Hello and welcome to this tutorial on Numpy exp. In this tutorial, we will be learning about the NumPy exp() method and also seeing a lot of examples regarding the same. So let us begin!

## What is NumPy exp?

The `exp`

method in NumPy is a function that returns the exponential of all the elements of the input array. This means that it calculates *e^x *for each *x *in the input array. Here, * e* is the Euler’s constant and has a value of approximately 2.718281.

It can be said that **np.exp(i)** is approximately equal to **e**i**, where ‘**’ is the power operator. We will see the examples for this function in the upcoming section of this tutorial.

## Syntax of NumPy exp method

```
numpy.exp(x, /, out=None, *, where=True, casting='same_kind', order='K', dtype=None, subok=True[, signature, extobj])
```

Parameter | Description | Required/Optional |

x | Input array/value. | Required |

out | An alternative output array in which to place the result. By default, a new array is created. | Optional |

where | Takes an array-like object. At locations where it is True, the `out` array will be set to the `ufunc` result. Elsewhere, the `out` array will retain its original value. | Optional |

**kwargs | For other keyword-only arguments | Optional |

**Returns:** An array containing the element-wise exponential of *x*. If *x* is a scalar, then the result is also a scalar.

## Using the Numpy exp() method

Let’s check out how to use the numpy exp method through different examples.

### 1. Exponential of a scalar value using numpy exp()

```
import numpy as np
# positive scalar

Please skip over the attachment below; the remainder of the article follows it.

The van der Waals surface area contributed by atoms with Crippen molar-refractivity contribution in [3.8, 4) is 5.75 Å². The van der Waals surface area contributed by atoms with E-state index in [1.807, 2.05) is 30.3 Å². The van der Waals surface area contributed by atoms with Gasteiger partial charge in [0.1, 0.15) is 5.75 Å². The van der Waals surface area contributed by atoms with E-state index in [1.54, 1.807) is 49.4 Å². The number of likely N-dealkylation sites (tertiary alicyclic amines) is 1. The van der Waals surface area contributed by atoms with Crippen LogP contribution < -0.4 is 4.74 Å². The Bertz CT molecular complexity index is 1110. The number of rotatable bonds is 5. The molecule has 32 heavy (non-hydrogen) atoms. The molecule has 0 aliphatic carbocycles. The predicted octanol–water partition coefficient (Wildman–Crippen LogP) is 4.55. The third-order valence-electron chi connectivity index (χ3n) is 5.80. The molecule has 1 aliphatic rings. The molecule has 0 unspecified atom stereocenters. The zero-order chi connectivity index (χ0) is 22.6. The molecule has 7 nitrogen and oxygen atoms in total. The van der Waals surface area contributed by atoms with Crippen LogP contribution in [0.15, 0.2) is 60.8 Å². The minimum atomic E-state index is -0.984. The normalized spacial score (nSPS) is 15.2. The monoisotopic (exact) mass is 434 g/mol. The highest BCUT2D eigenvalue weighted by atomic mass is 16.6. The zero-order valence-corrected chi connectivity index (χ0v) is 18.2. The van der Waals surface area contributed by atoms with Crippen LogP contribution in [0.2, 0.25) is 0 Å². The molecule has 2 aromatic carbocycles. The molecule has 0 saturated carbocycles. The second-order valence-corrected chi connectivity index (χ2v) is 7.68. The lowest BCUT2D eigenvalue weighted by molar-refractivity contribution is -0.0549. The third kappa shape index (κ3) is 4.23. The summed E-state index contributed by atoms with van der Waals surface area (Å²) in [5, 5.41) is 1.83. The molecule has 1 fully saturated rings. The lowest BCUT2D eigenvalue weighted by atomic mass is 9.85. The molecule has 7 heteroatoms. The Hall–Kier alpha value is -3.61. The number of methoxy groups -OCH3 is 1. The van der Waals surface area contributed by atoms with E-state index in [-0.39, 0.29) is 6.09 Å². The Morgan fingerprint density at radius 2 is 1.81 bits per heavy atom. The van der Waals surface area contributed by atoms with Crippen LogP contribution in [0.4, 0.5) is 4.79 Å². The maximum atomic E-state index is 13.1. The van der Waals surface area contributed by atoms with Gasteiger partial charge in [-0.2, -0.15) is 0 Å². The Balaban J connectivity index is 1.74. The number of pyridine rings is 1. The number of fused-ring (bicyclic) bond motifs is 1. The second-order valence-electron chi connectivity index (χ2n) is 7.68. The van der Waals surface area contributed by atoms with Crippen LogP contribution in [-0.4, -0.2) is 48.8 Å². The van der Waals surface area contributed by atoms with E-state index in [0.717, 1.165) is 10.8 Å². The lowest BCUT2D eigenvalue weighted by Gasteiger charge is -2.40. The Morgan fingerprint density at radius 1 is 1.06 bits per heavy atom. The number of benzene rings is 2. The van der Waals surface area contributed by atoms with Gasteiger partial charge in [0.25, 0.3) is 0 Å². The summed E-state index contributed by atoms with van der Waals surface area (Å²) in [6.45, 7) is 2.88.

a = 6
ans = np.exp(a)
print("a =", a)
print("Exponential =", ans)
```

**Output:**

```
a = 6
Exponential = 403.4287934927351
```

The answer is calculated as e^6 i.e. (2.718281)^6 = 403.4287934927351.

```
import numpy as np
# negative scalar
a = -6
ans = np.exp(a)
print("a =", a)
print("Exponential of the array =", ans)
```

**Output:**

```
a = -6
Exponential of the array = 0.0024787521766663585
```

In this case, since a is a negative number, the exponential of a is (e)^(-6) i.e. 1/(e)^6 = 1/(2.718281)^6 = 0.0024787521766663585.

### 2. Exponential of a 1-dimensional array using numpy exp()

```
import numpy as np
a = [0, 3, -2, 1]
ans = np.exp(a)
print("a =", a)
print("Exponential of the array =", ans)
```

**Output:**

```
a = [0, 3, -2, 1]
Exponential of the array = [ 1. 20.08553692 0.13533528 2.71828183]
```

Here, the result array contains the exponential of e for each value in the input array. That is, the and contains the values, e^0, e^3, e^-2 and e^1 in order of the input values.

### 3. Exponential of a 2-dimensional array using numpy exp()

```
import numpy as np
a = [[2, -4, 1],
[0, 1, 5]]
ans = np.exp(a)
print("a =\n", a)
print("Exponential of the array =\n", ans)
```

**Output:**

```
a =
[[2, -4, 1], [0, 1, 5]]
Exponential of the array =
[[7.38905610e+00 1.83156389e-02 2.71828183e+00]
[1.00000000e+00 2.71828183e+00 1.48413159e+02]]
```

Similar to the above example, the resulting array contains an exponential of e for each value in the input array in order.

### 4. Plotting the graph of np.exp() using numpy exp()

Let us now plot the graph of the `np.exp()`

function against some input values using the Matplotlib library in Python.

```
import numpy as np
import matplotlib.pyplot as plt
# input
x = np.linspace(0, 5, 100)
# output
y = np.exp(x)
# changing the size of figure to 8x8
plt.figure(figsize=(8, 8))
display(plt.plot(x, y))
plt.grid()
# title of the graph
plt.title("Graph of e^x")
plt.xlabel("x")
plt.ylabel("e^x")
```

**Output:**

In this example, we have created an evenly spaced array of numbers (*x*) from 0 to 5 having 100 values in total. Then this array is passed to the `np.exp()`

function and stored in the result in y. At last, we plot the graph of **y v/s x** and get the above plot as the result.

## Summary

That’s all! In this tutorial, we learned about the **Numpy exp** method and practiced different types of examples using the same. If you want to learn more about NumPy, feel free to go through our NumPy tutorials.